Article Text

Original research
Computerised patient-specific prediction of the recovery profile of upper limb capacity within stroke services: the next step
  1. Ruud W Selles1,
  2. Eleni-Rosalina Andrinopoulou2,
  3. Rinske H Nijland3,
  4. Rick van der Vliet4,5,
  5. Jorrit Slaman6,
  6. Erwin EH van Wegen7,
  7. Dimitris Rizopoulos2,
  8. Gerard M Ribbers4,6,
  9. Carel GM Meskers7,
  10. Gert Kwakkel3,7
  1. 1Rehabilitation Medicine & Plastic and Reconstructive Surgery, Erasmus MC - University Medical Center Rotterdam, Rotterdam, Netherlands
  2. 2Biostatistics, Erasmus MC - University Medical Center Rotterdam, Rotterdam, Netherlands
  3. 3Rehabilitation Research Centre, Reade, Amsterdam, Netherlands
  4. 4Rehabilitation Medicine, Erasmus MC - University Medical Center Rotterdam, Rotterdam, Netherlands
  5. 5Neuroscience - University Medical Center Rotterdam, Erasmus MC, Rotterdam, Netherlands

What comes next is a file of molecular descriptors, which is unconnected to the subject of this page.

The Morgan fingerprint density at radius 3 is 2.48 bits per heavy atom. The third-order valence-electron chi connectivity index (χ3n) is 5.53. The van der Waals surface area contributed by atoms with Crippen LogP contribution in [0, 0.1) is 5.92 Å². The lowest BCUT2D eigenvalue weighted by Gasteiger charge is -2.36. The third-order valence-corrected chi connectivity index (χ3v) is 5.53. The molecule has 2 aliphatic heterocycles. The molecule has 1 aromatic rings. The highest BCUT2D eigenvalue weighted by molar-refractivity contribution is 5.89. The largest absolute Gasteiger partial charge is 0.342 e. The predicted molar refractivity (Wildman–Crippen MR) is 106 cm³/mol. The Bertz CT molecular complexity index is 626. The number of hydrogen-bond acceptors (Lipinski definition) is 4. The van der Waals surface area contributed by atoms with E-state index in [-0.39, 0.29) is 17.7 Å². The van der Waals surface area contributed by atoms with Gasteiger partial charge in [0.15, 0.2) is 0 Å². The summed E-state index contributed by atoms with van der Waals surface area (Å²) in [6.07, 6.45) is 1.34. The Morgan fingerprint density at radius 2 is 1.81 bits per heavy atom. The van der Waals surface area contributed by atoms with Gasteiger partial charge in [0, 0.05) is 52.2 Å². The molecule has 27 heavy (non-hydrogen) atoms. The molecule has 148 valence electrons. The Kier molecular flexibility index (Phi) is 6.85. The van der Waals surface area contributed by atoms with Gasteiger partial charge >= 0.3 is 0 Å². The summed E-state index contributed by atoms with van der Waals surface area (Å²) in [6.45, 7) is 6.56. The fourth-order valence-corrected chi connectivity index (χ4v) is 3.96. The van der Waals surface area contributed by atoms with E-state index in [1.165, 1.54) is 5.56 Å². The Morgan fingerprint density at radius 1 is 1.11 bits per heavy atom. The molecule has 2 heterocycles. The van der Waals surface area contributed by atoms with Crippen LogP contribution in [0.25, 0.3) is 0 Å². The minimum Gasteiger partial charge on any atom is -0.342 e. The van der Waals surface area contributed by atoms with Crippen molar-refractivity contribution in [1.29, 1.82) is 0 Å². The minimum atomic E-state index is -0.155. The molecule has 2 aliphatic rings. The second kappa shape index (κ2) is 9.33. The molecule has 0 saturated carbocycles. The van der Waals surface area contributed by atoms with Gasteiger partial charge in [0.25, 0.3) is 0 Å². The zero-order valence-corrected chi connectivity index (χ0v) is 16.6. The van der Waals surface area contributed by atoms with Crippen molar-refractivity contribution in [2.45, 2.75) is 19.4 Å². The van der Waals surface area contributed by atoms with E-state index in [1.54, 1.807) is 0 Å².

6. 6Rijndam Rehabilitation Center, Rotterdam, Netherlands
  7. 7Rehabilitation Medicine, Amsterdam UMC - Location VUMC, Amsterdam Movement Sciences, Amsterdam, Netherlands
  1. Correspondence to Dr Ruud W Selles, Rehabilitation Medicine & Plastic and Reconstructive Surgery, Erasmus MC - University Medical Center Rotterdam, Rotterdam, Netherlands; r.selles{at}erasmusmc.nl

Abstract

Introduction Predicting upper limb capacity recovery is important to set treatment goals, select therapies and plan discharge. We introduce a prediction model of the patient-specific profile of upper limb capacity recovery up to 6 months poststroke by incorporating all serially assessed clinical information from patients.

Methods Model input was recovery profile of 450 patients with a first-ever ischaemic hemispheric stroke measured using the Action Research Arm Test (ARAT). Subjects received at least three assessment sessions, starting within the first week until 6 months poststroke. We developed mixed-effects models that are able to deal with one or multiple measurements per subject, measured at non-fixed time points. The prediction accuracy of the different models was established by a fivefold cross-validation procedure.